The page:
“He belongs to some girl I met in the city. I thought she was cool at first, but it turns out she had gone to some wild orgy and ended up pregnant and obviously didn’t want the kid, and…”

“Found a schmuck like you to dump him off on,” Frost said, and then he burst out laughing, and I mean like long-winded crazy ass laughing. “You’re an idiot, Everett. God your dumb!” he wailed.

“You don’t need to make me feel so fucking bad about it!”

“Why not? It’s comedy gold, man. Went to an orgy. Jesus H. Christ. You know how to spot the winners, Everett. That’s for damn sure.”

“I was just trying to be a decent person — something you know nothing about. I was trying to help her out. She was down on her luck.”

“And then she slipped out… In the middle of the night and left you with her bundle of bastard.” And Frost just kept on laughing. “But I suppose the million-dollar question is, Everett. Did you get any? Or was she too worn out from the orgy?”

“Fuck you, Frost!”

“I’ll take that as a no… Which is probably a good thing for you.”

“Hey, it’s coming up here on the right so quit fucking around and slow down.”

“Oh, how quaint,” Frost said, still giggling yet grumbling as he pulled into the parking lot. “The town market. Looks like a playground for community college dropouts. Hmm, yeah. That might be giving them far too much credit.”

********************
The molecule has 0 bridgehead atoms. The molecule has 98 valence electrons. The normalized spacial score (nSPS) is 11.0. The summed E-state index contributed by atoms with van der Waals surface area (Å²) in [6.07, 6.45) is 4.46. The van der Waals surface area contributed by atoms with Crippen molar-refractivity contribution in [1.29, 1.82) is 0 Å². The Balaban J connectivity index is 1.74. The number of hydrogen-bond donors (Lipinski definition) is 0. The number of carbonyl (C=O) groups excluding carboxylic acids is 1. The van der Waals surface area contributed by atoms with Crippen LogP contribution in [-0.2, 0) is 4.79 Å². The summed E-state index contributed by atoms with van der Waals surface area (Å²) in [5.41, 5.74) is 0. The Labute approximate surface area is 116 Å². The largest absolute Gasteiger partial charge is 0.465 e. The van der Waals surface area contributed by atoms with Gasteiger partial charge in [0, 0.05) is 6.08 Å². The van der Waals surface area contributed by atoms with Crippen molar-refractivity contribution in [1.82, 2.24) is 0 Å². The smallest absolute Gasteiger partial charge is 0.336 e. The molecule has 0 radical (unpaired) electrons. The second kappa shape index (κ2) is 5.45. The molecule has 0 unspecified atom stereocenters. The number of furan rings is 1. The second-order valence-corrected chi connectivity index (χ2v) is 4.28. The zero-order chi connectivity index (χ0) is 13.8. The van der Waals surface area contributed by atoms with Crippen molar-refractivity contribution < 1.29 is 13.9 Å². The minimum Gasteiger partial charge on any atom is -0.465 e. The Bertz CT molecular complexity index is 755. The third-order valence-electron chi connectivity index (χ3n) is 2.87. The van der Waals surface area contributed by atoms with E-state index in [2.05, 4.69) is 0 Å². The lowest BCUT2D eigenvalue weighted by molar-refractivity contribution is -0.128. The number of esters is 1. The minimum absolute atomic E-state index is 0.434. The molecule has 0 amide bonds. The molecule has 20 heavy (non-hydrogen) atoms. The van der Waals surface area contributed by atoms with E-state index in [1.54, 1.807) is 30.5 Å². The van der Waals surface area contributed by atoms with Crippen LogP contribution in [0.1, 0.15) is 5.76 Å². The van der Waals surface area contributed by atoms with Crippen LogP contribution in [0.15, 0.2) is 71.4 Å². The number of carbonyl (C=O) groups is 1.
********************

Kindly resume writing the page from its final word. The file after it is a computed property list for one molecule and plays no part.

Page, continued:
“Quit being a jackoff. They’re decent people. And they don’t try to be something they’re not.”

“Well, from what I’m seeing, doesn’t look like they do a lot of trying period.”

I scoffed at the jerk. “You coming in?”

“No way. I don’t want my genes tainted. I’ll just wait for you. But don’t take forever. I don’t want to get raped out here while you’re buying that bastard kid of yours a box of Pampers.”

“You sure about that?” I said to him, and I got out and slammed the car door and Frost winced.

“Hey! Be careful,” he yelled through the glass. I gave him the middle finger salute and walked toward the doors of the store, and I was glad to be away from him, even for just a while.

TO BE CONTINUED

Read the previous part of this story HERE.